Borrin Foundation – Ngā Pae o te Māramatanga Postgraduate Scholarship for Gabriella Makerita Hinetu Brayne
Gabriella is pursuing a Masters of Indigenous Law and Policy at the University of Arizona, USA. Gabriella hopes to return to Aotearoa to work in community law, supporting whānau to navigate the systems of welfare and injustice.
Borrin Foundation - Ngā Pae o te Māramatanga postgraduate scholarship
Ngāti Maniapoto, Falefā
Gabriella Makerita Hinetu Brayne was raised in Massey, Waitākere. She was Dux Litterarum of her school, St Dominic’s College before studying a BA/LLB conjoint degree at the University of Auckland where she received awards for top marks in Sociology and Legal Writing. Gabriella says, “My beautiful māmā instilled in me a strong love for education as liberation.”
Alongside her studies, Gabriella has worked with rangatahi in schools, co-creating kaupapa around Indigenous wellbeing and supporting their organising efforts on a variety of concerns including reproductive justice. More recently, she has worked as a Tuākana tutor in History and a Research Assistant on Tangata Moana experiences of the justice system, shaping a document in solidarity with He Whaipaanga Hou and calls for constitutional transformation and prison abolition. This work is guided by the vision of being a good ancestor alongside our whānau here and now – and for our mokopuna to come – knowing that our communities deserve the full transformation required to thrive in worlds beyond colonisation.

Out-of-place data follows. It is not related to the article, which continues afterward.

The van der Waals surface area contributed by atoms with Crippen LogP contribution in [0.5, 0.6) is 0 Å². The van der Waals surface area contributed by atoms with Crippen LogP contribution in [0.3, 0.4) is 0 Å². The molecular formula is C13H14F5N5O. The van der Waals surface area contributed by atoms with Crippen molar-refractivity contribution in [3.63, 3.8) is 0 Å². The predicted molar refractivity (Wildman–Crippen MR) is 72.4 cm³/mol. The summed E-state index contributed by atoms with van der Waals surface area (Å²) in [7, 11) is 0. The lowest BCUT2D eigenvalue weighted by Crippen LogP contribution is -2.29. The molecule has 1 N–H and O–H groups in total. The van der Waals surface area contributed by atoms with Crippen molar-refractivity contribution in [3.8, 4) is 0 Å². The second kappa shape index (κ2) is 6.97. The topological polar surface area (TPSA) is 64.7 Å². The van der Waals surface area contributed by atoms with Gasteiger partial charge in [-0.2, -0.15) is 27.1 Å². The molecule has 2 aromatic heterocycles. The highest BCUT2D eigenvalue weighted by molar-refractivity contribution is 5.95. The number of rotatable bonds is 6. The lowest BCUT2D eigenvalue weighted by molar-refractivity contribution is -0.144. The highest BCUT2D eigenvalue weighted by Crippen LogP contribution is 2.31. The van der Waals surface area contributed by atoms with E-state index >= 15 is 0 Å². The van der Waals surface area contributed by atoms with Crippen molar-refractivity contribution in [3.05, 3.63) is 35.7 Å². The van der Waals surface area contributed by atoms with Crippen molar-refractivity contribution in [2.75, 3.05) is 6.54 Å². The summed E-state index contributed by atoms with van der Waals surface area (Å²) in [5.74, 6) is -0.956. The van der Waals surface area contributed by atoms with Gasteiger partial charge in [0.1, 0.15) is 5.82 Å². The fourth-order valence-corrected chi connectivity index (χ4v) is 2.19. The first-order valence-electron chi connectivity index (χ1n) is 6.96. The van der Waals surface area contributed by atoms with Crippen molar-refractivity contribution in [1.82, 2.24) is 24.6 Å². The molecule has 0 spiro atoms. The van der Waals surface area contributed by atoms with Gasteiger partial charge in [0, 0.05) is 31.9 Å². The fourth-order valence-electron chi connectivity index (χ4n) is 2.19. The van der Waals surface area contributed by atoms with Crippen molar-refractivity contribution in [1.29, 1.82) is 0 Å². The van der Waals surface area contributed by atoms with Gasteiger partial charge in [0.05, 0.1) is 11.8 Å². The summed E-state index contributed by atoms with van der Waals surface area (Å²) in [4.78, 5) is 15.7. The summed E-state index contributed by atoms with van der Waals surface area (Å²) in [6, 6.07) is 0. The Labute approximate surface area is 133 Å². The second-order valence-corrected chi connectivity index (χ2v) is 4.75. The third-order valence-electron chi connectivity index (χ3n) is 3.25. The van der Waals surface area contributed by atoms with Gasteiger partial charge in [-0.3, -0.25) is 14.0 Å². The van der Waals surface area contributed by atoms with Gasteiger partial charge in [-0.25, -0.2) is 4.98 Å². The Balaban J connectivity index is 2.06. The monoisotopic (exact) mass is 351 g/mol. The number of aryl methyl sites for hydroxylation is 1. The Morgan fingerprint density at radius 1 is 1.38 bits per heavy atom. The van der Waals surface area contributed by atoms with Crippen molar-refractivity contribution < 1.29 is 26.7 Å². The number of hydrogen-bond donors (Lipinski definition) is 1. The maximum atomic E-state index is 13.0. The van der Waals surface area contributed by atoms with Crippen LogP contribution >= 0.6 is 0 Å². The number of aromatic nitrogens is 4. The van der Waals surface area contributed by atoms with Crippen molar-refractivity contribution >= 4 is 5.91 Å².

What Gabriella is studying
This year, Gabriella will be traveling to the US to study a Masters of Indigenous Law and Policy at the University of Arizona, strengthening her learnings around Critical Race Theory and prison abolition from Māori and Pacific lecturers at the University of Auckland. The reason she chose this program is because of how it is set up to foster international solidarities and community building, bringing Indigenous rights into a global dialogue of interlocking struggles against transnational capitalism. With these learnings and connections, she hopes to return to Aotearoa to work in community law, supporting whānau to navigate the systems of welfare and injustice, whilst continuing to engage in grassroots education and organising around transformative kaupapa such as Maitike Mai, environmental justice, and prison abolition.
“I am endlessly thankful and grateful for the support of Ngā Pae o te Maramatanga and the Borrin Foundation and their commitment to transformative kaupapa and justness for our communities. Very excited for new connections and learnings to unfold from across the Moana.”